Journalism: the new service industry?

David Sillito has worked as a reporter with the BBC for more than a decade, most recently as media and arts correspondent at BBC News. Having started his career at Radio York as a radio news reporter in the early 1990s, he has witnessed many changes in the media industry, but it is the information gathered from tracking behavioural metrics of online content consumption, which he heralds as one of the most fascinating.

When it comes to the curation of content, whether it be for online news reporting, publications or broadcast, Sillito’s view, expressed in a recent podcast, is that the information gathered from consumer behaviour is not only incredibly valuable but that it is also changing journalism – for the better.

“We not only learn how many people read specific content, we also know where they are… and we get know what time of day they interact. This is information we never had access to previously.”

How journalists respond to behavioural consumption data is even more important than the data itself, argues Sillito, adding that many journalists are guilty of not responding to it appropriately. “If you are always trying to chase clicks (in response to data) you are doomed because you will always be following the pack.”

To find a more sustainable approach to responding to data, he quotes Jeff Jarvis, professor at City University of New York’s Graduate School of Journalism, who has recently professed that journalism in the digital age is making a radical shift from being a product to service.

Sillito explains that journalists should change their mindset to think of their profession as delivering an information service to people. The more digital behaviour data informs journalists what people really are interested in, the more they will have to pay attention to those needs.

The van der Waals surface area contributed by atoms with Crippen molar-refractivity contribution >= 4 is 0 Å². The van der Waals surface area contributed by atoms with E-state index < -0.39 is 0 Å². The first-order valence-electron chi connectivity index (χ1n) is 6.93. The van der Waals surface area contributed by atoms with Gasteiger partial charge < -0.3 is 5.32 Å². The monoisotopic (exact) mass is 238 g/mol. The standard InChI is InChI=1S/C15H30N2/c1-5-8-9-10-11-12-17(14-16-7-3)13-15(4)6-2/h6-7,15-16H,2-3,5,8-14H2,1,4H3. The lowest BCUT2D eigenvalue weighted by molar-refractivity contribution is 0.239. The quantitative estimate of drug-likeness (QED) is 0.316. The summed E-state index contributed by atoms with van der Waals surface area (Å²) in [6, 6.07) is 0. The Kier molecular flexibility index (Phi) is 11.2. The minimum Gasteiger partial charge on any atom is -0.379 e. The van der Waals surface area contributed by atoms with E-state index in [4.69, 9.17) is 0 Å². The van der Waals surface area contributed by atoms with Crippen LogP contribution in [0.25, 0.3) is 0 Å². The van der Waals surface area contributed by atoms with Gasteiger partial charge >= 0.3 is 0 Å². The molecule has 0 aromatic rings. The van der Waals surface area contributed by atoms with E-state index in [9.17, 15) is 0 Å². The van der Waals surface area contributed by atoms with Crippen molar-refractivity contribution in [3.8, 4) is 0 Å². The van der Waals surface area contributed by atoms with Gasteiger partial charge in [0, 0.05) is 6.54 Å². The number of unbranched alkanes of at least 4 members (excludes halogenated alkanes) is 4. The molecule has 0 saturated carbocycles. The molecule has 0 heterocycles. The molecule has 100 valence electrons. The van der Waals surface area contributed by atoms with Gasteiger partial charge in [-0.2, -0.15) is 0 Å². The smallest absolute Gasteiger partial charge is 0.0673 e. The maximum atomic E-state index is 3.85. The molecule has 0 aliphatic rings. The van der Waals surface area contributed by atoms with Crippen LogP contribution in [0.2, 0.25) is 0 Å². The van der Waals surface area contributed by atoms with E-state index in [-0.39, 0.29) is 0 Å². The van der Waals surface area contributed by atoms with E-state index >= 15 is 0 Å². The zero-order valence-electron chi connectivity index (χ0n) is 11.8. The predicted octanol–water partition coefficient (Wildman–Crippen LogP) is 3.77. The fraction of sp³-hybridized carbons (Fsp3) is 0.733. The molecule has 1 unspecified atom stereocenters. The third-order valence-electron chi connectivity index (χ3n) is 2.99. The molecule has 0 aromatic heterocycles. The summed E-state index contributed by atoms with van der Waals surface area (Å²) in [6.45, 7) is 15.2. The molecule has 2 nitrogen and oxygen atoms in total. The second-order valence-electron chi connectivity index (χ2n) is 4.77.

“We should accept it and go with it.” He says that more often than not digital content patterns are throwing up information that confuses journalists. He references a recent incident on the day the new Star Wars movie was released, by far the most popular story on the BBC website was the death by accidental drug overdose of Scott Weiland. Many might not know who he was, but the statistics do show that the lead singer of an American rock band might (contrary to conventional wisdom) – be the biggest story of the day.

“There are all these things that prove the fact that we don’t know very much about our audience…” Sillito has a name for it. He calls it the “John Noakes effect”. He says when John Noakes, the British television presenter of the BBC children’s programme Blue Peter of the 1960s and 1970s died, half of the newsroom went “oh my gosh!” and the other half went “who is he?” all depending on when they were born.

The question Sillito says ever modern day journalist should ask themselves is: “How do I tell a story if I don’t know what my audience’s shared knowledge is? Digital web data goes a long way to answer this question and service-aware journalists will have to take notice of this.

He says this heralds a “magical time” for journalism. People are reading more these days despite conventional newsrooms getting smaller. He says the amount of copy to consume in short form, long form, on websites, on aggregator apps and podcasts creates “a cornucopia” of content which creates opportunities journalists should embrace.

As Sillito puts it: “This is indeed the best time to be a journalist. The tools that are available to you, the ability to do sound, vision and tell stories with a depth and texture that you never had before is there at your fingertips. And it is easy to do. If you find the right story it will go mammoth! It can go around the planet in seconds.”

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